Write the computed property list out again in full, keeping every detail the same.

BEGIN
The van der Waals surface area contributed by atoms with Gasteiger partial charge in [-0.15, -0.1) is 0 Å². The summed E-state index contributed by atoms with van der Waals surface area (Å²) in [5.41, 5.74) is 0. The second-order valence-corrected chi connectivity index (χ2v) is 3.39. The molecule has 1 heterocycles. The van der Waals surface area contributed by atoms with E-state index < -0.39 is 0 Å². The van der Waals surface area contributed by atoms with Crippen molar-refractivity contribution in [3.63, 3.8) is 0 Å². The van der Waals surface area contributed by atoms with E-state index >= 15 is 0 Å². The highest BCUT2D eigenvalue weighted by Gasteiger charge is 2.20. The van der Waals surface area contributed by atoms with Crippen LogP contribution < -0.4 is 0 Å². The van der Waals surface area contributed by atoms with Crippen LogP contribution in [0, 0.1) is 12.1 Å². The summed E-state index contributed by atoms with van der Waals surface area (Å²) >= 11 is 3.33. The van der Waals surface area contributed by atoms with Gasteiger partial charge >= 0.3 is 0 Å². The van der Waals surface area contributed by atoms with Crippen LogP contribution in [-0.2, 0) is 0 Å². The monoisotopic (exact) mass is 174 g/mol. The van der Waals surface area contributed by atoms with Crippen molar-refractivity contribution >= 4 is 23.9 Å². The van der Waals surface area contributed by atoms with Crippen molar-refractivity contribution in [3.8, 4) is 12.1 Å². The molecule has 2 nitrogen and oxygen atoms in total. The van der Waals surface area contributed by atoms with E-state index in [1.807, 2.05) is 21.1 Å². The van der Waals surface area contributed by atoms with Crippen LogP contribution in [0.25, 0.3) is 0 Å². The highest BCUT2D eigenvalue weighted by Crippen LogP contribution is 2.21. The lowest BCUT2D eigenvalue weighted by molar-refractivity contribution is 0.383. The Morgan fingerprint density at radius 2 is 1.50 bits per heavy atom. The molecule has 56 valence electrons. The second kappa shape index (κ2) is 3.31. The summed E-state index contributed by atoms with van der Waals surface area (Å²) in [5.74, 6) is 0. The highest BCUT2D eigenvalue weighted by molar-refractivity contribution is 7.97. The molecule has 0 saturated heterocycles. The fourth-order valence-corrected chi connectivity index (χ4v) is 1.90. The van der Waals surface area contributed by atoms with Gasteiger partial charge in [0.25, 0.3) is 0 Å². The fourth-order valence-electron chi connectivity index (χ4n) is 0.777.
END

The van der Waals surface area contributed by atoms with Gasteiger partial charge in [-0.15, -0.1) is 0 Å². The summed E-state index contributed by atoms with van der Waals surface area (Å²) in [5.41, 5.74) is 0. The second-order valence-corrected chi connectivity index (χ2v) is 3.39. The molecule has 1 heterocycles. The van der Waals surface area contributed by atoms with E-state index < -0.39 is 0 Å². The van der Waals surface area contributed by atoms with Crippen molar-refractivity contribution in [3.63, 3.8) is 0 Å². The van der Waals surface area contributed by atoms with E-state index >= 15 is 0 Å². The highest BCUT2D eigenvalue weighted by Gasteiger charge is 2.20. The van der Waals surface area contributed by atoms with Crippen LogP contribution < -0.4 is 0 Å². The van der Waals surface area contributed by atoms with Crippen LogP contribution in [0, 0.1) is 12.1 Å². The summed E-state index contributed by atoms with van der Waals surface area (Å²) >= 11 is 3.33. The van der Waals surface area contributed by atoms with Gasteiger partial charge >= 0.3 is 0 Å². The van der Waals surface area contributed by atoms with Crippen LogP contribution in [-0.2, 0) is 0 Å². The monoisotopic (exact) mass is 174 g/mol. The van der Waals surface area contributed by atoms with Crippen molar-refractivity contribution >= 4 is 23.9 Å². The van der Waals surface area contributed by atoms with Crippen molar-refractivity contribution in [3.8, 4) is 12.1 Å². The molecule has 2 nitrogen and oxygen atoms in total. The van der Waals surface area contributed by atoms with E-state index in [1.807, 2.05) is 21.1 Å². The van der Waals surface area contributed by atoms with Crippen LogP contribution in [0.25, 0.3) is 0 Å². The highest BCUT2D eigenvalue weighted by Crippen LogP contribution is 2.21. The lowest BCUT2D eigenvalue weighted by molar-refractivity contribution is 0.383. The Morgan fingerprint density at radius 2 is 1.50 bits per heavy atom. The molecule has 56 valence electrons. The second kappa shape index (κ2) is 3.31. The summed E-state index contributed by atoms with van der Waals surface area (Å²) in [5.74, 6) is 0. The highest BCUT2D eigenvalue weighted by molar-refractivity contribution is 7.97. The molecule has 0 saturated heterocycles. The fourth-order valence-corrected chi connectivity index (χ4v) is 1.90. The van der Waals surface area contributed by atoms with Gasteiger partial charge in [0.25, 0.3) is 0 Å². The fourth-order valence-electron chi connectivity index (χ4n) is 0.777.